On February 5, 1942, Lt. General Lesley J. McNair, Chief of Staff, General Headquarters, gave his approval to a plan developed to stop Germany's advance in Northern Africa. He designated Major General George S. Patton, Jr. to establish the Desert Training Center for the purpose of training men and machines for action under the harsh conditions of the African deserts.

With staff officers, he flew over a vast expanse of sand and brush weeds in Southern California and portions of Arizona and Nevada. Later, he covered much of the area on foot and on horseback. He decided this was the place to build a force for desert combat. The area selected by General Patton in the California and Arizona deserts encompassed approximately 18,000 square miles, making it the largest military installation and maneuver area in the world.
He described it as this: "The training area is the best I have ever seen . . . it is desolate and remote . . . large enough for any kind of training exercises."
The first troops to arrive at the Desert Training Center described it as "The place God forgot." It was eventually to become the training ground for more than a million troops in seven armored divisions and thirteen infantry divisions.
General Patton arrived and the Desert Training Center became operational in early April 1942. Four days later, he and the troops took their first desert march. Within 15 days, all units at the center had been on a desert march. Within 23 days, he had conducted 13 tactical exercises, including some with two nights in the desert.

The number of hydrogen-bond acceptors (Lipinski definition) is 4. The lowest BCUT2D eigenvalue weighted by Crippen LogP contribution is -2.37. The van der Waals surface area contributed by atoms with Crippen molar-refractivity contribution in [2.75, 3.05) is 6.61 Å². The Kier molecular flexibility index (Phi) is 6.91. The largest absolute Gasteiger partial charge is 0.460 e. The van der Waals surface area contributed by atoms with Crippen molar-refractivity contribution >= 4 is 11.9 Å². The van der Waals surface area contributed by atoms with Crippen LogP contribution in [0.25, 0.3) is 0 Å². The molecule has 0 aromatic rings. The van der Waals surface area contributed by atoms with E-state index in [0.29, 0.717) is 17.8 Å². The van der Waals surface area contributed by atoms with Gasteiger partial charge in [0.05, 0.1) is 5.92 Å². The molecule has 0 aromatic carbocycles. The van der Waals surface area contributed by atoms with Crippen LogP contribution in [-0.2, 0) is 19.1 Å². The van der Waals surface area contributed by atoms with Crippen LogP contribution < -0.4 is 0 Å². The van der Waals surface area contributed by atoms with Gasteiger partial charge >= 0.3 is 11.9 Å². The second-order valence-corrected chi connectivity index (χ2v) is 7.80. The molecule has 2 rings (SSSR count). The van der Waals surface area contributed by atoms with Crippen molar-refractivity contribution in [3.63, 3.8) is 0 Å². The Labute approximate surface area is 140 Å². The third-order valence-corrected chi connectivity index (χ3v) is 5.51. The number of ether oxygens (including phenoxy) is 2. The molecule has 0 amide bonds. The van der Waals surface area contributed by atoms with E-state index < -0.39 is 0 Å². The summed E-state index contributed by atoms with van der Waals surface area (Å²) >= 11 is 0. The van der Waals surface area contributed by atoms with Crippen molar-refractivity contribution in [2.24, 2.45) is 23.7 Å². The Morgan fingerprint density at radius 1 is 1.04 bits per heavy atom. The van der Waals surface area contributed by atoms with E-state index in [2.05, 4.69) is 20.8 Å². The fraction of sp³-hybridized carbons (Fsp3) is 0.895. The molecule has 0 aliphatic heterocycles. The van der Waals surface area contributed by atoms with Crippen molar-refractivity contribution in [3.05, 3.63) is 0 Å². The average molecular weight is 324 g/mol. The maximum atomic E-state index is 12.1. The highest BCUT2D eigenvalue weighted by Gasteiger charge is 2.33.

Patton was determined to move fast and to prepare his men well. Conditions were primitive. Some had wooden floors for their tents, but no electricity, no sheets for their cots, and none of the amenities common to other stateside military installations.
When the Metropolitan Water District in Los Angeles suggested that the men build storage tanks for water, the General declined, saying, 'They have no time to do anything except learn to fight." Within a month after arrival, every man sent to the Desert Training Center had to be able to run a mile in 10 minutes, wearing a full back pack and carrying a rifle.
When General Patton started operating the Desert Training Center, he knew little about the desert. He called upon the expertise of Roy Chapman Andrews, an explorer who had made several expeditions to the Gobi Desert. Patton explained to officers, "If you can work successfully here, in this country, it will be no difficulty at all to kill the assorted sons of bitches you meet in any other country."
In spite of the hardships to which he put them and the harshness of his manner; his troops respected, admired, and even loved General George S. Patton, Jr. Many of the troops felt bitterness when the War Department designated the Desert Training Center Command Post "Camp Young." True, U. Gen. S.M.B. Young had fought Indians in the area and was the first army chief of staff, but this was Patton country and the camp, according to his troops, should have been named for him.
Patton shunned accommodations at an Indio hotel and at a ranch house where his wife, Beatrice lived. He lived with his troops in the same primitive accommodations. With little notice, and to his surprise, Patton was summoned to Washington and then dispatched overseas to start planning Operation Torch, the North African campaign which was to be decisive in Allied victory.